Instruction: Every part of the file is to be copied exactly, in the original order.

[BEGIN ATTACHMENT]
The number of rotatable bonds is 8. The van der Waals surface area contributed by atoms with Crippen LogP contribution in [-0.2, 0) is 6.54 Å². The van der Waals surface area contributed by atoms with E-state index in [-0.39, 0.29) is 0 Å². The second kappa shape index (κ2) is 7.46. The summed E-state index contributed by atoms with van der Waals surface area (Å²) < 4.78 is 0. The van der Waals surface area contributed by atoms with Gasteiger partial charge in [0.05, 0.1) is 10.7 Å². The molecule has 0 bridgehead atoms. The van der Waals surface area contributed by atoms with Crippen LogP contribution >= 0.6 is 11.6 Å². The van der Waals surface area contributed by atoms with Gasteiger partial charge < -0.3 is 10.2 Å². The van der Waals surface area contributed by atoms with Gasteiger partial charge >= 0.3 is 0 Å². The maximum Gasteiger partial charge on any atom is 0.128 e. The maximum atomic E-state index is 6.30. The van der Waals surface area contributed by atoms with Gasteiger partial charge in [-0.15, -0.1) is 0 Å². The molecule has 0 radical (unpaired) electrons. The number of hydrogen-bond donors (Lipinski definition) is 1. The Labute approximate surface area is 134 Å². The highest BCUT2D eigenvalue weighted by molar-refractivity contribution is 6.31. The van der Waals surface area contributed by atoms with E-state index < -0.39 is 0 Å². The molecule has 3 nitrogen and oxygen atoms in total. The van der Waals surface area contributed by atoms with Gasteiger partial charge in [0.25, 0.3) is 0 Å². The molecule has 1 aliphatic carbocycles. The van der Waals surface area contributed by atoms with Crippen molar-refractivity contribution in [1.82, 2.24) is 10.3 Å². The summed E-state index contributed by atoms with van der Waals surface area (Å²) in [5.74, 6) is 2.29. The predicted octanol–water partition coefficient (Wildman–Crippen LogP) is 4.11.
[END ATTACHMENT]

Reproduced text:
The number of rotatable bonds is 8. The van der Waals surface area contributed by atoms with Crippen LogP contribution in [-0.2, 0) is 6.54 Å². The van der Waals surface area contributed by atoms with E-state index in [-0.39, 0.29) is 0 Å². The second kappa shape index (κ2) is 7.46. The summed E-state index contributed by atoms with van der Waals surface area (Å²) < 4.78 is 0. The van der Waals surface area contributed by atoms with Gasteiger partial charge in [0.05, 0.1) is 10.7 Å². The molecule has 0 bridgehead atoms. The van der Waals surface area contributed by atoms with Crippen LogP contribution >= 0.6 is 11.6 Å². The van der Waals surface area contributed by atoms with Gasteiger partial charge < -0.3 is 10.2 Å². The van der Waals surface area contributed by atoms with Gasteiger partial charge >= 0.3 is 0 Å². The maximum Gasteiger partial charge on any atom is 0.128 e. The maximum atomic E-state index is 6.30. The van der Waals surface area contributed by atoms with Gasteiger partial charge in [-0.15, -0.1) is 0 Å². The molecule has 0 radical (unpaired) electrons. The number of hydrogen-bond donors (Lipinski definition) is 1. The Labute approximate surface area is 134 Å². The highest BCUT2D eigenvalue weighted by molar-refractivity contribution is 6.31. The van der Waals surface area contributed by atoms with E-state index < -0.39 is 0 Å². The molecule has 3 nitrogen and oxygen atoms in total. The van der Waals surface area contributed by atoms with Gasteiger partial charge in [0.25, 0.3) is 0 Å². The molecule has 1 aliphatic carbocycles. The van der Waals surface area contributed by atoms with Crippen molar-refractivity contribution in [1.82, 2.24) is 10.3 Å². The summed E-state index contributed by atoms with van der Waals surface area (Å²) in [5.74, 6) is 2.29. The predicted octanol–water partition coefficient (Wildman–Crippen LogP) is 4.11.